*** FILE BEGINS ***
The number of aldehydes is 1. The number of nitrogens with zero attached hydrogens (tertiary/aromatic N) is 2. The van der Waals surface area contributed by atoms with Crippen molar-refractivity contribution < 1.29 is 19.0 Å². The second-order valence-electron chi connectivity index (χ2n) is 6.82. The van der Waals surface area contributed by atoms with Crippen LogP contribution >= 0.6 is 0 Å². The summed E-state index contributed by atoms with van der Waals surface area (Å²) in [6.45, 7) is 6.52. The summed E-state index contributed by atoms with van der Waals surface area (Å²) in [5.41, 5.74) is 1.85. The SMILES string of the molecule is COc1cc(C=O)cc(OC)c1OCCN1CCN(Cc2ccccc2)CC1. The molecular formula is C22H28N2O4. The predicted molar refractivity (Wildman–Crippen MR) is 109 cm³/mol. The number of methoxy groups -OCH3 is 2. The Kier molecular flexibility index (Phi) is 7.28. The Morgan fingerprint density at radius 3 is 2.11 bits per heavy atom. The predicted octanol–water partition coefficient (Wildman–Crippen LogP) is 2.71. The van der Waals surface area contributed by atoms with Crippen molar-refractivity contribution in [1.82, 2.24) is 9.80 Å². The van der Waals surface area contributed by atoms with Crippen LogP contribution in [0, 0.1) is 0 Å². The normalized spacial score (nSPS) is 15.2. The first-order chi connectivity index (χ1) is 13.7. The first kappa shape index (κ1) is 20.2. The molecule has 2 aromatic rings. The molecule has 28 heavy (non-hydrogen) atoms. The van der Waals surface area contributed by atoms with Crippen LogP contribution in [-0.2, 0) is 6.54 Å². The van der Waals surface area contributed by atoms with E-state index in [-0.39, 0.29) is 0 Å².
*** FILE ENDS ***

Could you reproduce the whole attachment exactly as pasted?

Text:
The number of aldehydes is 1. The number of nitrogens with zero attached hydrogens (tertiary/aromatic N) is 2. The van der Waals surface area contributed by atoms with Crippen molar-refractivity contribution < 1.29 is 19.0 Å². The second-order valence-electron chi connectivity index (χ2n) is 6.82. The van der Waals surface area contributed by atoms with Crippen LogP contribution >= 0.6 is 0 Å². The summed E-state index contributed by atoms with van der Waals surface area (Å²) in [6.45, 7) is 6.52. The summed E-state index contributed by atoms with van der Waals surface area (Å²) in [5.41, 5.74) is 1.85. The SMILES string of the molecule is COc1cc(C=O)cc(OC)c1OCCN1CCN(Cc2ccccc2)CC1. The molecular formula is C22H28N2O4. The predicted molar refractivity (Wildman–Crippen MR) is 109 cm³/mol. The number of methoxy groups -OCH3 is 2. The Kier molecular flexibility index (Phi) is 7.28. The Morgan fingerprint density at radius 3 is 2.11 bits per heavy atom. The predicted octanol–water partition coefficient (Wildman–Crippen LogP) is 2.71. The van der Waals surface area contributed by atoms with Crippen molar-refractivity contribution in [1.82, 2.24) is 9.80 Å². The van der Waals surface area contributed by atoms with Crippen LogP contribution in [0, 0.1) is 0 Å². The normalized spacial score (nSPS) is 15.2. The first-order chi connectivity index (χ1) is 13.7. The first kappa shape index (κ1) is 20.2. The molecule has 2 aromatic rings. The molecule has 28 heavy (non-hydrogen) atoms. The van der Waals surface area contributed by atoms with Crippen LogP contribution in [-0.2, 0) is 6.54 Å². The van der Waals surface area contributed by atoms with E-state index in [-0.39, 0.29) is 0 Å².